Characterising effective teaching

This study exploits an existing dataset collected by the research team to improve our understanding of what effective teaching looks like in practice. The findings are expected to be of interest to those involved with teacher training and professional development, as well as those responsible for hiring teachers and scholars working in the field of educational effectiveness.

The dataset contains ratings from c.3,000 GCSE classroom observations carried out over two years by teachers from the same schools. They rated their colleagues using a modified version of the Danielson framework, a teaching evaluation tool that identifies those aspects of a teacher’s responsibilities shown through empirical studies to improve students’ learning, for example ‘managing student behaviour’ and ‘engaging students in learning’. They also recorded how lesson time was divided between 12 different activities, including ‘lecturing and dictation’ and ‘children working in groups’.

The dataset includes information on children’s demographic characteristics, prior test scores and GCSE grades, and the researchers also hope to link it to the National Pupil Database in order to include the A-level results and post-school destinations of the first of their two cohorts.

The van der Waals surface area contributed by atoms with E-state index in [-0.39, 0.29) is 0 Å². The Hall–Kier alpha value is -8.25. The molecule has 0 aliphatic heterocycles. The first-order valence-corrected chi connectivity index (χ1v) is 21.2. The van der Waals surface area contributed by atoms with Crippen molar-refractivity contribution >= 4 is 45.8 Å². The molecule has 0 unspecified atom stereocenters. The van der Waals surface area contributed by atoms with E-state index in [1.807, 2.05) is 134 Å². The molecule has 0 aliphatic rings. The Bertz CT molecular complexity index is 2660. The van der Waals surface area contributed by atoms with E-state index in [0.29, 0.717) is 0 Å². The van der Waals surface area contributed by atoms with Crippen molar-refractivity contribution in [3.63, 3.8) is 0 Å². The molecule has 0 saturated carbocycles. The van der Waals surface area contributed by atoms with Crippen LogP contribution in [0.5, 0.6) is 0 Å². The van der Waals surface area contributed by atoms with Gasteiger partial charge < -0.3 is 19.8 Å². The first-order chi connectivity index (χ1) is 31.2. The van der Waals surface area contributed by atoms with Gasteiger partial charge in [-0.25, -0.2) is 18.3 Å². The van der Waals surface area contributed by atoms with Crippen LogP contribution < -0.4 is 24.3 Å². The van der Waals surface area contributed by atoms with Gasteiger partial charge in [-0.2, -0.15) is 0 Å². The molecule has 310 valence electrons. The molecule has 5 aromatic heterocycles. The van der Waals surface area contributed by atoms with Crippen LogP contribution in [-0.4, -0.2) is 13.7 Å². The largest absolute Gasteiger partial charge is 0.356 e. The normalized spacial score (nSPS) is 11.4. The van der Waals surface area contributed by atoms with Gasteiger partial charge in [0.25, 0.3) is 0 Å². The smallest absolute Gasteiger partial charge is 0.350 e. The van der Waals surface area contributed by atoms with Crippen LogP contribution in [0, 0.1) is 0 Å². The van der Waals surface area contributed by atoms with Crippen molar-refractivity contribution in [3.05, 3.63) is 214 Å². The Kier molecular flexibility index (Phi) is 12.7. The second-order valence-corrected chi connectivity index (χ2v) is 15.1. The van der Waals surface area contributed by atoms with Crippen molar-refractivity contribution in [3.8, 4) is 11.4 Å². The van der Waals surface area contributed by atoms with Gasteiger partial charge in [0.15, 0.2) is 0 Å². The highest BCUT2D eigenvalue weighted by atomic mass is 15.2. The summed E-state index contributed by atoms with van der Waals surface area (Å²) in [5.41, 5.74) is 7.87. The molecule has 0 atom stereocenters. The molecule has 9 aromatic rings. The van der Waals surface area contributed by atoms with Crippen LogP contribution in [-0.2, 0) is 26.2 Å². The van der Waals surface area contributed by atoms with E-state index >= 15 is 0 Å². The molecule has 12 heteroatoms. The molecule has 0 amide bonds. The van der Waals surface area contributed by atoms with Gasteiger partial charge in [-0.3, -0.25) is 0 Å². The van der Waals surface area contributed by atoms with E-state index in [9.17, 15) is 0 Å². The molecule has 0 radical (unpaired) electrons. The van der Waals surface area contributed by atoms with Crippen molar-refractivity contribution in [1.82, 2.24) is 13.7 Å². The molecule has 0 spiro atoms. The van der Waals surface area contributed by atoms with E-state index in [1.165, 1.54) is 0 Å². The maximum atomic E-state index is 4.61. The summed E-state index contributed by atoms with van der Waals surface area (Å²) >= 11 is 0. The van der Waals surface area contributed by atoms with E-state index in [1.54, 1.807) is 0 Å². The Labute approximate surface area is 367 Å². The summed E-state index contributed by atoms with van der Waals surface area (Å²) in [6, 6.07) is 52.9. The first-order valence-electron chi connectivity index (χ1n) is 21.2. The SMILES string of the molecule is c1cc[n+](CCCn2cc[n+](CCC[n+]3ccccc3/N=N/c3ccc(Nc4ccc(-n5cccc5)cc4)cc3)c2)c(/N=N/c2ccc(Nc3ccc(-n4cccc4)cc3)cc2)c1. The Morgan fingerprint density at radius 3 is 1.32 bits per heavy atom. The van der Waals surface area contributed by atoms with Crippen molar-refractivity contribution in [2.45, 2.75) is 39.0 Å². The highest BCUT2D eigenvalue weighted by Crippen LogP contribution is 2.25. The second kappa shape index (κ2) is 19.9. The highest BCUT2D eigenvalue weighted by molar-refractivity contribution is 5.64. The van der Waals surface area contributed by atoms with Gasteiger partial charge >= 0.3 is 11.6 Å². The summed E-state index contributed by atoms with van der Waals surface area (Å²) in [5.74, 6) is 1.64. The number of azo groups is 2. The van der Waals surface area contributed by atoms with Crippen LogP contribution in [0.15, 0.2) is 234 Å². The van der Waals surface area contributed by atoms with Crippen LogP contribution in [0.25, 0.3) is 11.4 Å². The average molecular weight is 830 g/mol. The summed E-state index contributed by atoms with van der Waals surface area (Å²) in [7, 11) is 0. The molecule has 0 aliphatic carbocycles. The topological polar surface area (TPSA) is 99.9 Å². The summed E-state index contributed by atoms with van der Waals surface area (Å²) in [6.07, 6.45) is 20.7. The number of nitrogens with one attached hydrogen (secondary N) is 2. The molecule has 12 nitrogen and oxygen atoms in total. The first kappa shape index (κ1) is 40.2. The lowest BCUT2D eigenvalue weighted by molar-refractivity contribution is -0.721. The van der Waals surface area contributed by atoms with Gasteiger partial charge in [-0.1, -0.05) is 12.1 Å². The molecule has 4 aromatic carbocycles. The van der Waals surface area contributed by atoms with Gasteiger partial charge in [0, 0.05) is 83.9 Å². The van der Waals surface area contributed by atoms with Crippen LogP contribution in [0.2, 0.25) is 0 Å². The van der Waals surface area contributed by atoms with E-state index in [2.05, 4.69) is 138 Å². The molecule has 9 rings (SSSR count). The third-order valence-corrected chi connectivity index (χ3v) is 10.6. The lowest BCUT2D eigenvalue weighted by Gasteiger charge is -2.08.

Machine learning techniques will be used to identify those ‘packages of practice’ most strongly correlated with pupil progress, as well as those associated with higher Danielson ratings from the teacher-observers. The ‘value added’ by individual teachers will be identified using the established approach described in Chetty et al. (2014).

The results of the analysis will be benchmarked against three additional sources: the UK Qualified Teacher Status standards for England; an alternative teacher evaluation methodology (MET) used for videoed lessons in New York; and a new online survey of the leading providers of university-based teacher training in England. Survey respondents will be asked to rank a range of in-class teacher tasks in order of their importance for boosting GCSE scores in English and Maths, and for supporting other outcomes, including success at university or in employment, and non-cognitive outcomes such as resilience.

Project details

 

Researchers:

Professor Simon Burgess, University of Bristol

Dr Shenila Rawal, Oxford Partnership for Education Research & Analysis (OPERA)

Dr Eric Taylor, Harvard University
 

Grant amount and duration:

£49,885

October 2018 – September 2019